The SCOR model provides a framework for all the steps that comprise a supply chain – plan, buy, make, move, store, sell and return. I praise all of the work poured into the elements it takes to get product from design to the consumer hands. But there is something missing: the stages for capturing incremental revenue through the back end of the supply chain.
Some industries such as high-tech are already well versed in dealing with 2 hour SLAs and how to service their client base. Manufacturers such as automotive and aerospace understand the importance of managing spare parts and service. One industry that is just waking up to this phenomenon and getting into the game is retail.
The Economist recently pointed out that North American retailers lost over $14 billion in 2011 because of return fraud. This number will only continue to grow. Why?
1. Growth of cross channel retail (online and brick & mortar) – As retailers start offering more paths to purchase, they will need to be savvier in the way they track and trace the movement of inventory. Did the consumer that claims they purchased an item online and returned it to the store really do that?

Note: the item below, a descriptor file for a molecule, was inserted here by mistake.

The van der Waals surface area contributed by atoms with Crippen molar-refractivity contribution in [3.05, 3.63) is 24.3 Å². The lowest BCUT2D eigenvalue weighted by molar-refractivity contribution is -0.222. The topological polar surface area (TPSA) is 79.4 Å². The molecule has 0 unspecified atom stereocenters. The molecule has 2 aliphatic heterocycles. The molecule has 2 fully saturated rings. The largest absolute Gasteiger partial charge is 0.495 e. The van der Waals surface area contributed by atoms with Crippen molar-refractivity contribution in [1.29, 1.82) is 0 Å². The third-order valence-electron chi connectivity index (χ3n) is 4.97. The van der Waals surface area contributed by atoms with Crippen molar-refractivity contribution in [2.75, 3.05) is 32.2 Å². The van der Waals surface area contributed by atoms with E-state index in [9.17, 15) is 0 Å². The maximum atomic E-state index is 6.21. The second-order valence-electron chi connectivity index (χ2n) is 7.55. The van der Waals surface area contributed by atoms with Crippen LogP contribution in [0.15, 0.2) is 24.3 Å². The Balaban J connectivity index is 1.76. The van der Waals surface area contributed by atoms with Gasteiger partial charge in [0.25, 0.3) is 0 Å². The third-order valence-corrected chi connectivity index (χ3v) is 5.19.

2. Increased speed of inventory flow – Companies like Zappos offer to ship a customer multiple sizes and colors., Without stringent return policies, this can is a return fraud deathtrap (not to mention the complexity Zappos likely faces in monitoring all its inventory!).
3.The elongating long tail – These consumer friendly return policies force the retailer to monitor more closely the long tail of products and potential costs associated with future returns. A classic case of this is LL Bean, whose life-time guarantee has been engrained in its culture for decades. With online purchases and the company’s growth into new markets, this marketing tool could turn into a return fraud weapon.
Add to this complexity – retailers leveraging legacy, home grown and siloed systems and you find yourself trying to track and trace, partially blind. As retailers focus more attention on return fraud they need to ensure their systems can keep pace – have clarity in what is happening, recognize patterns that indicate irregular activity and finally have the rules to rectify the situation.
As consumers, we expect world class customer service and will accept nothing less. I applaud retailers for continuing to offer innovative and customized solutions to meet this anytime, anywhere mentality. However, the current model is not a sustainable one, unless they mature the systems and processes behind it. In short, retailers need to in order to be effective in providing premier customer service.